Vivid is a quality I associate as much with memory as image. Perhaps vivid images invoke stronger, clearer memories.
Looking at the photo of my son’s half-eaten sandwich, I am transported to a railway carriage in Munich. It’s mid morning, cold but sunny, and we’re headed for Schloss Neuschwanstein. Unsure if there will be food available on the train, we’ve been to the station Rischart for sandwiches and coffee. I can still taste the crisp bread and salty, cheesy filling, and feel the sense of joyful anticipation. Visiting Schloss Neuschwanstein was the Big T’s number one chosen activity for this holiday and we all wanted the day to be fun. It was.
It perhaps says a lot about me that some of my most vivid memories are invoked by pictures of food. The last of the season’s grapefruit from our tree were eaten while sitting on the back steps, juice trickling down my hands.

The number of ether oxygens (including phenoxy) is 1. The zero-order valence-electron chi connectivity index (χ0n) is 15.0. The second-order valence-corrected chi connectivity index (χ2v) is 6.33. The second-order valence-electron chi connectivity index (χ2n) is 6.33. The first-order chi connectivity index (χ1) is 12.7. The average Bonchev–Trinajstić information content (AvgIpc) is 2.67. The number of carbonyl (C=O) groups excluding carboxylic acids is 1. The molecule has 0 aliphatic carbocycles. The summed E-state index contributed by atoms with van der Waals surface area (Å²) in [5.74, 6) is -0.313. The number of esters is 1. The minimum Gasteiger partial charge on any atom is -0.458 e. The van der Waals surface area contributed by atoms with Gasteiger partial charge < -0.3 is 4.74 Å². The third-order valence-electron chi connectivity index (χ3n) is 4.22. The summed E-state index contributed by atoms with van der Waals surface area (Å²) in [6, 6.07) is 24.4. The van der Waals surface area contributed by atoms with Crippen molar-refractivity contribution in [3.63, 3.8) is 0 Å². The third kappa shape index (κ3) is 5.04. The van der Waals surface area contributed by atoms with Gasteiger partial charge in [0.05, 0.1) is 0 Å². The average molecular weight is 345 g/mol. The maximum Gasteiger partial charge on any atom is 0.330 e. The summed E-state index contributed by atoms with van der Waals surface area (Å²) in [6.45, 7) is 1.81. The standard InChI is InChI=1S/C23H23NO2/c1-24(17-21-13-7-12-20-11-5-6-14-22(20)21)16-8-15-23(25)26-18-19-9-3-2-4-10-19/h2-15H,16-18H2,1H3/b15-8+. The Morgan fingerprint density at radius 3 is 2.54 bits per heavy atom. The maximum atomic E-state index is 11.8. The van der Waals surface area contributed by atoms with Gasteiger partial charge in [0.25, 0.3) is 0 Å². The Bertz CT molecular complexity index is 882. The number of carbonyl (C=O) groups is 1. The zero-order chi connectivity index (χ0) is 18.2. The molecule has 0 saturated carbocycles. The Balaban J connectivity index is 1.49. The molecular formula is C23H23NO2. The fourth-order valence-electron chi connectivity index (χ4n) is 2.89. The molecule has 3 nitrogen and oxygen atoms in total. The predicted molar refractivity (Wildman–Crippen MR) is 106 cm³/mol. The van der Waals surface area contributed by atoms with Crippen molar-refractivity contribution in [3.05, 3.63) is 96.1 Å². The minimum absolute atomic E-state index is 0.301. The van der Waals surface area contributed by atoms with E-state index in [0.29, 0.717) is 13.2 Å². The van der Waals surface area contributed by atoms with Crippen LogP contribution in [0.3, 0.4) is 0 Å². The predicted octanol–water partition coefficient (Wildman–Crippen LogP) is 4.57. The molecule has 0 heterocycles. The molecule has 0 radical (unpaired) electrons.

When the Big T came home with a bumper catch of fish, we spent the day scaling, fileting, smoking, making stock, and finally enjoying delicious sashimi of raw snapper with homemade sushi.
And like most parents, images of my child trigger strong, vivid memories.
A young boy, arms outstretched to catch a soft toy being thrown by an unseen hand. The vivid, acid greens of his clothing almost blend into the summer landscape behind him. This photo was taken on a family trip to England in 2006. We had spent a week around London and were finally heading north; a slow trip punctuated by stops in places the Big T and I had lived 10 years earlier. A lunch-time picnic by the canal in Berkhamsted was followed by a drive through Ashridge Forest and –inevitably given our love for elevated vistas — a walk on Ivinghoe Beacon. My memories of this day are still vivid, helped by images such as this which remind me of my exuberant, joy-filled son and his capacity to take pleasure in everything life has to offer.